Archive for May 2003

Sorkin to leave West Wing

Drat, series creator and frequent script writer Aaron Sorkin is leaving the West Wing at the end of this season. The West Wing is one of my favorite TV shows, though I've been a little behind this season after missing some episodes while in France and when I was TiVoless in NY. The article says there were "reports of tension between Sorkin and the studio that produces the show, Warner Bros. Television." The supposed tensions relate to production delays and budget overruns.

The conspiracist in me wonders if there isn't some political pressure as well. Warner Bros. Television is of course owned by media juggernaut AOL/Time Warner. But in looking up their campaign contributions for 2000 (as AOL and Time Warner) and 2002 (now merged), I find that they contribute more to Democrats. I guess the conspiracist in me is wrong.

Goodbye Old Man

New Hampshire's Old Man of the Mountain collapsed some time on Friday evening and is no more. I saw the profile many times when I was younger and spent my summers hiking in the White Mountains. It was such a neat, familiar face looking out of the hills and it makes me sad that it's gone. But I suppose I also feel lucky that I got to see it so many times in person before its collapse.

A new office for the LP

When Evan and I started Pyra, we worked in my living room for the first three months or so. While that was fun, there was something really special when we got our own office space and moved to SOMA. Somehow it felt more official, and I remember how my enthusiasm and productivity soared when we set up our new shop.

On Friday the Lafayette Project relocated to its new space (no longer on Lafayette St., is a name change in order?) and again I feel the elation and amazing sense of potential. Mark and I now occupy the end of a large loft, next to big old windows looking out onto the streets of TriBeCa. We have walls on which to hang our numerous diagrams, flows, charts, and models. We even have a meeting table! With my increased productivity, I may just have the whole thing built by the end of the day! :)

West Village eats

MUG highlights Cornelia Street's array of moderate restaurants today. Though they sound tempting, I've yet to explore any of them except Home, where last October (on our visit to find an apartment) we stopped in for some comfort and warmth during a downpour after a brutal altercation with a real estate broker. Home was homey alright, alas Jason's macaroni & cheese had plastic in it. They apologized and gave us free desert and coffee, but the damage was done and our appetites disappeared. We slogged back to my cousin's apt. in the rain, wondering whether we had the stamina to live in NYC. I think I'll try Le Gigot if we dare eat on Cornelia Street again.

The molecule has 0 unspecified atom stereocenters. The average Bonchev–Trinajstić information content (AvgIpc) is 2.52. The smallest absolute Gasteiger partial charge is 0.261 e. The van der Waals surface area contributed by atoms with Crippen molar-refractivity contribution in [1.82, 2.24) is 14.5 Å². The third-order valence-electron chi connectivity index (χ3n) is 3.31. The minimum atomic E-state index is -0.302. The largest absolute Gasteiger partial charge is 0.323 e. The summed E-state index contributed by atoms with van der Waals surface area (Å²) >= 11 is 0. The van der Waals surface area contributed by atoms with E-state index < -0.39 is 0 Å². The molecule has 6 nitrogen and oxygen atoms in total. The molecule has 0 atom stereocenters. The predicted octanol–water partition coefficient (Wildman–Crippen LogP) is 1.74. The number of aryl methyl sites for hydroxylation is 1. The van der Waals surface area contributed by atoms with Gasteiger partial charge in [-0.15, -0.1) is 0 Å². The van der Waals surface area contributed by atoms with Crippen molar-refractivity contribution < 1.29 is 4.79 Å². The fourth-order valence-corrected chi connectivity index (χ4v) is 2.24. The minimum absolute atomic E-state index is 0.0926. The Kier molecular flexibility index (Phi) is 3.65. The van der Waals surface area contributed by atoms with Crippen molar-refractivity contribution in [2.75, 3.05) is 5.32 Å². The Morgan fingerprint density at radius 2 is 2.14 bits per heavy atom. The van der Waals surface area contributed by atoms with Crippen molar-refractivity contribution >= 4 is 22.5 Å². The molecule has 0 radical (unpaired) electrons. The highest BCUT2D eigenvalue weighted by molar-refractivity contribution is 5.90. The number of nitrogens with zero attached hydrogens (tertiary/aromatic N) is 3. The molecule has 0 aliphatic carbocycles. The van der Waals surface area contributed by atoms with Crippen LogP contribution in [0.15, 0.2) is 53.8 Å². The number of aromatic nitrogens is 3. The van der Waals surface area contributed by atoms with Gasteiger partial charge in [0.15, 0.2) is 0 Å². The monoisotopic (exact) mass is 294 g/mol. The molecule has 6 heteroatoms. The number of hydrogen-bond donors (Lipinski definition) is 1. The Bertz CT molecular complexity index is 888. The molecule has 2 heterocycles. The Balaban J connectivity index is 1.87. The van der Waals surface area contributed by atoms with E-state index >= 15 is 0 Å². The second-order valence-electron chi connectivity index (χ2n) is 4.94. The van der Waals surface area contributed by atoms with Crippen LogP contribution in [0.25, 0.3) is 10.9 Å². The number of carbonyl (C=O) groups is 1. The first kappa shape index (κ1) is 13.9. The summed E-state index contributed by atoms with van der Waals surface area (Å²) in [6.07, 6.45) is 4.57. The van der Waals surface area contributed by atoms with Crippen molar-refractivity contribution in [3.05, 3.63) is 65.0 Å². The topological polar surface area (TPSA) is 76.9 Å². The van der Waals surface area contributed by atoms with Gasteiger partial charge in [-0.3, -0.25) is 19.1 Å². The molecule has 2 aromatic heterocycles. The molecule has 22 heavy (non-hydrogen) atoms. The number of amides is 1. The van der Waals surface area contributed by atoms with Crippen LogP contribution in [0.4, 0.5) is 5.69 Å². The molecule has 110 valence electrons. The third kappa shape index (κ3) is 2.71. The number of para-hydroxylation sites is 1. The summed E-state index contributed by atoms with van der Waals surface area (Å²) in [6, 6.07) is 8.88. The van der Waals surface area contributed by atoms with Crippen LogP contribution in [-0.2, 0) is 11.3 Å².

Tribeca Drive-In

As part of the Tribeca Film Festival, there's a drive-in setup on Pier 25 (West Side Highway at N[athanial (not orth)] Moore Street) and they'll be showing movies Thursday, Friday and Saturday night. My childhood favorite Grease will be shown Saturday. Details about tickets, films, and start times are here. All shows are free, but you must have a ticket to enter. I jogged by this morning and they have a movie marquee at the entrance and everything, it looks fun.

USA does Village People

Because I rarely post those totally goofy yet entertaining things that people send around in email, I will this time. If you haven't seen it, here's a Flash movie of Bush, Rice, Powell and Rumsfeld doing the Village People. About Iraq. Honest to God.

The social software hype

With a lot of references to last month's Emerging Tech conference, Guardian writer Jack Schofield examines the hype around social software:

Social software is the next big thing: everybody's talking about it. A lot of people are developing exciting new programs to aid social interaction. Social software is being massively overhyped. It's just a sideshow run by a few geeks with a tenuous grip on reality.

BBC's weekly news quiz

I hadn't seen this before, but the BBC offers a weekly world news quiz. And they mean world. If you're limiting your news intake to Fox News, or even the New York Times, you might not be able to answer all the questions correctly. My showing was a pathetic 2 for 7. Granted, I've been head's down in development mode for the past few weeks, only coming up for food, sleep, and the NBA playoffs. But that's no excuse, I must up my ingestion of foreign news products at once! (Wait a this some sneaky BBC marketing ploy to make me spend more time on their site? And did I just totally fall for it?)

Weblog roundtable Saturday in Boston

I'll be speaking tomorrow on a weblog roundtable at the Boston Public Library from 3 - 5 PM. It's some joint thingy between the Boston Cyberarts Festival and eNarrative. There's some information here but not a whole lot. I'll be doing a 15 minute presentation (don't know if others will as well) and then there'll be discussion and Q & A. I believe it's in the old building of the BPL. If you attend, come by and say hello to me afterwards.